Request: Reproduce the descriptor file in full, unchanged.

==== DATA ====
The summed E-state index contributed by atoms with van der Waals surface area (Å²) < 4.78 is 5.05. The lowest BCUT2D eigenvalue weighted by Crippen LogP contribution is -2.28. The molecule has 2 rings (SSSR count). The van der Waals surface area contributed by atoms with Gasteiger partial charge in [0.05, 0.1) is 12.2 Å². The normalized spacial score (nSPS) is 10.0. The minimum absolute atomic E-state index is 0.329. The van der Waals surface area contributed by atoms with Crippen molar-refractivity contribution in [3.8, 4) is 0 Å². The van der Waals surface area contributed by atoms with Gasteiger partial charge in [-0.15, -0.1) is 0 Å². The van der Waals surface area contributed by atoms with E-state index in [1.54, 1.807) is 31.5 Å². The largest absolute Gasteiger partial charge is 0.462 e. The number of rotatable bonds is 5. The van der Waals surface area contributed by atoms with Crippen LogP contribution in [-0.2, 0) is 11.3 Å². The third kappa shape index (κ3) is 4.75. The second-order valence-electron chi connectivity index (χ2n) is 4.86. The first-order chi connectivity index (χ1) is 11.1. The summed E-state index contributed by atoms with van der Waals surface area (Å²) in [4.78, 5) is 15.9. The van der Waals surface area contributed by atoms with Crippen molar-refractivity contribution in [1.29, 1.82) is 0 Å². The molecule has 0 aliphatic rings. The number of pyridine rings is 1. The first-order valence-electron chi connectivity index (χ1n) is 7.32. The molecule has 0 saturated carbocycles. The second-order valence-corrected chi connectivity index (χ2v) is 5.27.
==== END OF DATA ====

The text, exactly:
The summed E-state index contributed by atoms with van der Waals surface area (Å²) < 4.78 is 5.05. The lowest BCUT2D eigenvalue weighted by Crippen LogP contribution is -2.28. The molecule has 2 rings (SSSR count). The van der Waals surface area contributed by atoms with Gasteiger partial charge in [0.05, 0.1) is 12.2 Å². The normalized spacial score (nSPS) is 10.0. The minimum absolute atomic E-state index is 0.329. The van der Waals surface area contributed by atoms with Crippen molar-refractivity contribution in [3.8, 4) is 0 Å². The van der Waals surface area contributed by atoms with Gasteiger partial charge in [-0.15, -0.1) is 0 Å². The van der Waals surface area contributed by atoms with E-state index in [1.54, 1.807) is 31.5 Å². The largest absolute Gasteiger partial charge is 0.462 e. The number of rotatable bonds is 5. The van der Waals surface area contributed by atoms with Crippen LogP contribution in [-0.2, 0) is 11.3 Å². The third kappa shape index (κ3) is 4.75. The second-order valence-electron chi connectivity index (χ2n) is 4.86. The first-order chi connectivity index (χ1) is 11.1. The summed E-state index contributed by atoms with van der Waals surface area (Å²) in [4.78, 5) is 15.9. The van der Waals surface area contributed by atoms with Crippen molar-refractivity contribution in [1.29, 1.82) is 0 Å². The molecule has 0 aliphatic rings. The number of pyridine rings is 1. The first-order valence-electron chi connectivity index (χ1n) is 7.32. The molecule has 0 saturated carbocycles. The second-order valence-corrected chi connectivity index (χ2v) is 5.27.